The National Transportation Safety Board’s investigative team has found the sunken cargo ship El Faro’s missing data recorder.
The board announced Tuesday that the recorder was foundOrigin when you move everything early Tuesday morning in 15,000 feet of water, about 41 miles northeast of Acklins and Crooked Islands, Bahamas, by a team of investigators and scientists using remotely operated undersea search equipment.
The 790-foot, U.S.-flagged, cargo ship sank October 1, 2015, during Hurricane Joaquin while sailing from Jacksonville to San Juan, Puerto Rico. All 33 crew members aboard perished in the accident.
At about 1 a.m. Eastern time, the team aboard the research vessel Atlantis located the El Faro’s mast where the VDR was mounted. After examining numerous images provided by undersea search equipment, the team positively identified the recorder.
The type of recorder mounted on El Faro is capable of recording conversations and sounds on the ship’s navigation bridge, which could provide investigators with valuable evidence as they seek to understand the sequence of events that led to the sinking.
The next step will be to determine if and how the device can be retrieved.
“Finding an object about the size of a basketball almost three miles under the surface of the sea is a remarkable achievement,” NTSB Chairman Christopher A. Hart stated in a news release. “It would not have been possible without the information gained during the first survey of the wreckage and the equipment and support provided by Woods Hole Oceanographic Institution, the National Science Foundation, the U.S. Coast Guard, the U.S. Navy, the University of Rhode Island, and the many other partners involved in this effort.”
Florida’s senior U.S. Sen. Bill Nelson said he received the news from the NTSB in a phone call this afternoon, indicating the recorder had been found on a second sweep of the area, after he had urged the agency to look again.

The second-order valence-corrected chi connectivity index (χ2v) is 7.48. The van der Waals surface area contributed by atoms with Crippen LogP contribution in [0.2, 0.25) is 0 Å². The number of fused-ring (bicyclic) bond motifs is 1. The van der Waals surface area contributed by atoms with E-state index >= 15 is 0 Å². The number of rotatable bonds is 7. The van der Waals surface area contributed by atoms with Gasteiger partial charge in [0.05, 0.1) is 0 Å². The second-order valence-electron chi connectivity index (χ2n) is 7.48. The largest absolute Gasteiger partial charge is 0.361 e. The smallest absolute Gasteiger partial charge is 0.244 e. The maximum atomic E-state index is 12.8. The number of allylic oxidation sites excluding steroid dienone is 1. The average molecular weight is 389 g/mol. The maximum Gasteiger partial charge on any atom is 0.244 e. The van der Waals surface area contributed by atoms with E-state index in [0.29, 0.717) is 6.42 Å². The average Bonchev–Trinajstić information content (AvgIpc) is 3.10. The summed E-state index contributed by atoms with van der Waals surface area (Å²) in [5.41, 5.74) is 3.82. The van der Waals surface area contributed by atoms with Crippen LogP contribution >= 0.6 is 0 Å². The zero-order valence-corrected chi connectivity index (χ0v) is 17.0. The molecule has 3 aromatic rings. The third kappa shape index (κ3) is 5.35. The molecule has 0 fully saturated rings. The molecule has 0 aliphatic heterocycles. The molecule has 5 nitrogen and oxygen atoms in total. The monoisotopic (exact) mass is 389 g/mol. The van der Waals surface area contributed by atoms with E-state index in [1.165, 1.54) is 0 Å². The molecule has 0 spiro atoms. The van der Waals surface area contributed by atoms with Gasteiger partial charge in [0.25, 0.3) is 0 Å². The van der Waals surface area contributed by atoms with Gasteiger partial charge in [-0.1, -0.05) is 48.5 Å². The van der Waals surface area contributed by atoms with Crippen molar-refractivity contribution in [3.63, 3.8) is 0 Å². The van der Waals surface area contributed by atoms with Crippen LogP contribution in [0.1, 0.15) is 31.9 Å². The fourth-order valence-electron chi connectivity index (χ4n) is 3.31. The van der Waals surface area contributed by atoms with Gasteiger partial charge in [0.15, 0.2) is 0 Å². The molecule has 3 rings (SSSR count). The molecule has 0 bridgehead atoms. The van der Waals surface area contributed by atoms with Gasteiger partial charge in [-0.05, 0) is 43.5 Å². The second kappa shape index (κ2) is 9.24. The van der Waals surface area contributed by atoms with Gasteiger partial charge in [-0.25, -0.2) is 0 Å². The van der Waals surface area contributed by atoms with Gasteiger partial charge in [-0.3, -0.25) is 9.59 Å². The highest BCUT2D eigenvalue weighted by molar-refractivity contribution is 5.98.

“Thank goodness the NTSB went back a second time to find the missing data recorder,” Nelson, the top Democrat on the Senate Commerce Committee, which oversees the NTSB, said in a statement. “This could be a big break for investigators as they try to understand what caused the El Faro to sink. The information stored on this device could be the key to determining not only what happened, but also what can be done to ensure that it never happens again.”
Florida’s junior U.S. Sen. Marco Rubio commented about it on the Senate Floor, praising and thanking the investigators.
“Well, today the NTSB announced they had found the data recorder. The U.S. Coast Guard, the U.S. Navy and other search partners were also involved,” Rubio said. “And that gives me hope that we will soon have more answers about this terrible disaster and how we can prevent a similar one from ever happening again.
“Today we’re reminded as well of those who were lost on the El Faro and the loved ones they left behind, and they remain in our thoughts and our hearts,” he added.
The investigative team is comprised of specialists from the National Transportation Safety Board, the U.S. Coast Guard, Woods Hole Oceanographic Institution and Tote Services, the owner and operator of El Faro.
The Atlantis will stay at the accident site through April 30 while the team continues the photo- and video-documentation of the sunken ship and debris field before returning to Woods Hole, Massachusetts, on May 5.